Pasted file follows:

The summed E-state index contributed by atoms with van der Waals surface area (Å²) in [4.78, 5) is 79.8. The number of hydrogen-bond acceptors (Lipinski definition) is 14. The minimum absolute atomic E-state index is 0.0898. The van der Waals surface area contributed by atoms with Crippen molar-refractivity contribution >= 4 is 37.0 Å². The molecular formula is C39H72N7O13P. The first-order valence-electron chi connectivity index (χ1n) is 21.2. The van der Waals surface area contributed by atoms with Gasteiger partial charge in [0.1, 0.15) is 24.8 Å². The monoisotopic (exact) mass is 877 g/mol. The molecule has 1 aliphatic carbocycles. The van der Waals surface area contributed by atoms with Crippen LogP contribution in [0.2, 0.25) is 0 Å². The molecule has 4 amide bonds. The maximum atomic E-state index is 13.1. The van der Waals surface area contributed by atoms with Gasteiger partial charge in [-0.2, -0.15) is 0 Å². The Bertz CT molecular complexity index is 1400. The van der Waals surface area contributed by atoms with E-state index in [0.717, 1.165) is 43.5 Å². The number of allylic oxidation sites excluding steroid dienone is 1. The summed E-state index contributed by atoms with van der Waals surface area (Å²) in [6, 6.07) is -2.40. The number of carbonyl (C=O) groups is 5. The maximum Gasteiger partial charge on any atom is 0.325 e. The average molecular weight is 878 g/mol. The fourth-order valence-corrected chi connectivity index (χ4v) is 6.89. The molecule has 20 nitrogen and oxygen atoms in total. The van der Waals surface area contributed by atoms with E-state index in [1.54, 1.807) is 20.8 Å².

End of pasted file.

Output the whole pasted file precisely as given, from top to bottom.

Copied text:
The summed E-state index contributed by atoms with van der Waals surface area (Å²) in [4.78, 5) is 79.8. The number of hydrogen-bond acceptors (Lipinski definition) is 14. The minimum absolute atomic E-state index is 0.0898. The van der Waals surface area contributed by atoms with Crippen molar-refractivity contribution >= 4 is 37.0 Å². The molecular formula is C39H72N7O13P. The first-order valence-electron chi connectivity index (χ1n) is 21.2. The van der Waals surface area contributed by atoms with Gasteiger partial charge in [0.1, 0.15) is 24.8 Å². The monoisotopic (exact) mass is 877 g/mol. The molecule has 1 aliphatic carbocycles. The van der Waals surface area contributed by atoms with Crippen LogP contribution in [0.2, 0.25) is 0 Å². The molecule has 4 amide bonds. The maximum atomic E-state index is 13.1. The van der Waals surface area contributed by atoms with Gasteiger partial charge in [-0.2, -0.15) is 0 Å². The Bertz CT molecular complexity index is 1400. The van der Waals surface area contributed by atoms with E-state index in [0.717, 1.165) is 43.5 Å². The number of allylic oxidation sites excluding steroid dienone is 1. The summed E-state index contributed by atoms with van der Waals surface area (Å²) in [6, 6.07) is -2.40. The number of carbonyl (C=O) groups is 5. The maximum Gasteiger partial charge on any atom is 0.325 e. The average molecular weight is 878 g/mol. The fourth-order valence-corrected chi connectivity index (χ4v) is 6.89. The molecule has 20 nitrogen and oxygen atoms in total. The van der Waals surface area contributed by atoms with E-state index in [1.54, 1.807) is 20.8 Å².